• The script could return with a success (0) or non-success status code. If it returned success, that status line would display in green for success. If it failed, the line would be highlighted red for failure.
  • Scripts can be anything, but I wrote several utility functions to be called from scripts. For example, “ping?” checks whether a host is pingable.
  • Each script was wrapped in timeout. If the script took too long to run, it would be highlighted yellow.
  • The reason all scripts ran every time, is to prevent a failure mode where the information could ever be stale without me noticing.

Mon works as follows

  • The list of 30 services is defined in /etc/mon/con.cf.
  • For each service, it runs a single-line command (monitor) with arguments. The hostname(s) are added to the command line automatically.
  • All output can be displayed in a simple html table, with the name of the service, the status (with color coding), the time of last and next run, and a short output line. Or, I use ‘monshow‘, which is similar but in a text format.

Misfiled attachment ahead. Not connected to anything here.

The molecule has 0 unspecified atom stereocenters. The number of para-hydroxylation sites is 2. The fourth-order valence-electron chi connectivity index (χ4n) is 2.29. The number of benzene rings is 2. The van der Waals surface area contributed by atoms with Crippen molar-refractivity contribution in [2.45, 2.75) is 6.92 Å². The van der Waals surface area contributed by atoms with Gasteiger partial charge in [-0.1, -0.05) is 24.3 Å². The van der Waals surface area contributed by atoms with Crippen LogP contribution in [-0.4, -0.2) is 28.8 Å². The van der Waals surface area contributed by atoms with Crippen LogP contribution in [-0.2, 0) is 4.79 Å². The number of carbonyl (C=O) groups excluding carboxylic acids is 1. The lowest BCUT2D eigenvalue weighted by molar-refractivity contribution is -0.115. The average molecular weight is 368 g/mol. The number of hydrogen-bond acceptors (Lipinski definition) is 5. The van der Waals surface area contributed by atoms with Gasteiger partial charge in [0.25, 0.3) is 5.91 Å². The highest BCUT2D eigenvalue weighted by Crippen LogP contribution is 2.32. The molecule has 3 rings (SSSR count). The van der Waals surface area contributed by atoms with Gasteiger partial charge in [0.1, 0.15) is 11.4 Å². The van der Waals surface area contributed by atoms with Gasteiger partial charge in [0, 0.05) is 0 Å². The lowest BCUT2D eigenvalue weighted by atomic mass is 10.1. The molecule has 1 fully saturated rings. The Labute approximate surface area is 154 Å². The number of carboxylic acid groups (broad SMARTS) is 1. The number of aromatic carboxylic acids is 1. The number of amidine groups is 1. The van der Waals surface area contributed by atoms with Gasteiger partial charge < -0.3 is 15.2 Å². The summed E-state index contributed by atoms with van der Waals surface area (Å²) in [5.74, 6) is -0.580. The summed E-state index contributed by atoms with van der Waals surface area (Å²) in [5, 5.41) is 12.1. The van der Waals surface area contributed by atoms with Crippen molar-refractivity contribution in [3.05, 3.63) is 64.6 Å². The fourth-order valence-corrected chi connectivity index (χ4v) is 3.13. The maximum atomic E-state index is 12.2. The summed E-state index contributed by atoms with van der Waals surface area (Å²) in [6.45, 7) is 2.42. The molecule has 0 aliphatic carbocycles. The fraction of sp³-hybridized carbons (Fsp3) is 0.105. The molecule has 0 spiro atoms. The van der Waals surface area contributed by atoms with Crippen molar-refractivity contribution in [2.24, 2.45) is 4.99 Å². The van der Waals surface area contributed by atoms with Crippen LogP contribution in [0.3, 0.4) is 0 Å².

• Monitors can be anything, but several useful ones are provided in /usr/lib/mon/mon.d (on debian). For example the monitor “ping” checks whether a host is pingable.
  • The script could return with a success (0) or non-success status code. If it returned success, the status line would display in green for success (on the web interface), or red for failure.
  • All scripts run periodically. A script have many states, not just “success” or “failure”. For example “untested” (not yet run) or “dependency failing” (I assume, not yet seen).